In Residence


In Residence

with projects by Sameer Farooq, Serena Lee, Petrina Ng, Annie Wong, and the Aboriginal Curatorial Collective

Organized by Aisle 4

July – November 2019
Scarborough Museum

In Residence is an artist-in-residence series at the Scarborough Museum that examines the role of a colonial house museum in present-day Scarborough. Seeking to expand the museum’s institutional scope, five artists and collectives will be invited to introduce new narratives, perspectives, and timeframes that build stronger linkages with the surrounding Bendale neighbourhood.

The participating artists will contend with the existing structures of house museums, and introduce new narratives and perspectives into established storylines. Focusing on ideas of intergenerational, diasporic traditions; cross-cultural hauntologies; traditional labour and leisure practices; and experimental culinary interventions, the artists will activate the site with attention on the targeted demographics adjacent to the museum.

In Residence is a collaboration with the dedicated staff at the Scarborough Museum to both challenge and enhance its function as an operating “historical” site through contemporary art and social practice. Each artist/collective will inhabit a space at the Museum and create work in conversation with local residents, business owners, and community organizations during their projected residency period. The Museum will become a temporary home, office, or studio in which artists can conduct research, create work, workshop ideas, host meetings, and run public programs.

See how each artist residency unfolds by checking our website and social media outlets starting July 1.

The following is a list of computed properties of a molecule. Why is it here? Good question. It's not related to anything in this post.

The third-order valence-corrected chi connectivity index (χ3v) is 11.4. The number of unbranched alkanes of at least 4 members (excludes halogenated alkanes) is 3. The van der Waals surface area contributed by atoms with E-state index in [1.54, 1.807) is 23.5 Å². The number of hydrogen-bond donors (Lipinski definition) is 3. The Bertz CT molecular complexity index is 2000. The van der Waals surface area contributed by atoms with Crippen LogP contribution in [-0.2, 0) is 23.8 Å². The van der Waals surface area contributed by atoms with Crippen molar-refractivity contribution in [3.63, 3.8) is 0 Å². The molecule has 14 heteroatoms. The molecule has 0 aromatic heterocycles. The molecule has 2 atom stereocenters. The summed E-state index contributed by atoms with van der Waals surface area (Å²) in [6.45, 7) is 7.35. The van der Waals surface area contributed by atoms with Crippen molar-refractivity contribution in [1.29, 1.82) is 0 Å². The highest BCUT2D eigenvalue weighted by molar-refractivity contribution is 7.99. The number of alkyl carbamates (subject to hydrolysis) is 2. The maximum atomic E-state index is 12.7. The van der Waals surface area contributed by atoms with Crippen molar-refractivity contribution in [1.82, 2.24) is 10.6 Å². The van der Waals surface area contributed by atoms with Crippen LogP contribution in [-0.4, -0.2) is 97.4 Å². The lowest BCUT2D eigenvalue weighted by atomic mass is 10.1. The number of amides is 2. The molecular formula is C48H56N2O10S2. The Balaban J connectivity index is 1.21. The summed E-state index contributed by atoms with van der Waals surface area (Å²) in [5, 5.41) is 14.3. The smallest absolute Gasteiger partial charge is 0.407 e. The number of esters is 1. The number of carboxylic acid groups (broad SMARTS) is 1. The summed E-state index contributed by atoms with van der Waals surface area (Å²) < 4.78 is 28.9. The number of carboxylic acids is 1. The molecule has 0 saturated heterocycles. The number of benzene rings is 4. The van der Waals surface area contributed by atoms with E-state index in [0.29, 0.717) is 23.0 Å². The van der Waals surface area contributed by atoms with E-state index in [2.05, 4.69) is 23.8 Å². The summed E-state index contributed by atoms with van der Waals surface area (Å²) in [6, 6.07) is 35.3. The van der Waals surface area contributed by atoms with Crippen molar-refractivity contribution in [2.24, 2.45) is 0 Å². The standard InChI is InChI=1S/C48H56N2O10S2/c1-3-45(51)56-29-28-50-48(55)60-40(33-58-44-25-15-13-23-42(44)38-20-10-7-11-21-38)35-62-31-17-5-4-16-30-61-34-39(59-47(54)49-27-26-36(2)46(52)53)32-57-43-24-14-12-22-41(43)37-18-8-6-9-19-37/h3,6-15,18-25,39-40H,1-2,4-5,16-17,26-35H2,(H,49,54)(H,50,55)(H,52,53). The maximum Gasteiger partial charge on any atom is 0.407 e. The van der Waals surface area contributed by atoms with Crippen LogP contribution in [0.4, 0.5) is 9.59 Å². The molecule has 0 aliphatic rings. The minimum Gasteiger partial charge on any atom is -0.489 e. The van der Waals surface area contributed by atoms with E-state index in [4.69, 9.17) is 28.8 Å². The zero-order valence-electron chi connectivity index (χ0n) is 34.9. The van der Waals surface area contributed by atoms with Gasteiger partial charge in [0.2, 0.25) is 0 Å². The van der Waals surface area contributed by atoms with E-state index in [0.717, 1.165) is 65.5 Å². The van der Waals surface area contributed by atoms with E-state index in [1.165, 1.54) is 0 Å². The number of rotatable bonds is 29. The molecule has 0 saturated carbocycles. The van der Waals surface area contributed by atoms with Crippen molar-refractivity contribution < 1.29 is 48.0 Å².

Sameer Farooq is a Canadian artist of Pakistani and Ugandan Indian descent. His interdisciplinary practice investigates tactics of representation and enlists the tools of sculpture, installation, photography, documentary filmmaking, writing and the methods of anthropology to explore various forms of collecting, interpreting, and display. The result is often a collaborative work which counterbalances how dominant institutions speak about our lives: a counter-archive, new additions to a museum collection, or a buried history made visible. With exhibitions at institutions around the world including the Aga Khan Museum (Toronto), the Art Gallery of Ontario (Toronto), The British Library (London), the Institute of Islamic Culture (Paris), the Lilley Museum (Reno), Vicki Myhren Gallery (Denver), the Contemporary Art Gallery (Vancouver), Maquis Projects, (Izmir), Trankat (Tétouan, Morocco), Sol Koffler Gallery (Providence), Artellewa (Cairo), and Sanat Limani (Istanbul), Farooq received several awards from The Canada Council for the Arts, Ontario Arts Council, Toronto Arts Council, and the Europe Media Fund, as well the President’s Scholarship at the Rhode Island School of Design. Reviews and essays dedicated to his work have been included in Canadian Art, The Washington Post, BBC Culture, Hyperallergic, Artnet, The Huffington Post, C Magazine, and others. He was longlisted for the Sobey Art Award in 2018.

Serena Lee’s practice stems from a fascination with polyphony and its radical potential. She layers time-based media and works collaboratively and discursively. Recent projects have been presented at Cubitt (London) and Transmediale (Berlin), as part of feminist reading collective Read-in, and with Christina Battle as SHATTERED MOON ALLIANCE. Serena is a researcher in the PhD-in-Practice Programme at the Academy of Fine Arts Vienna.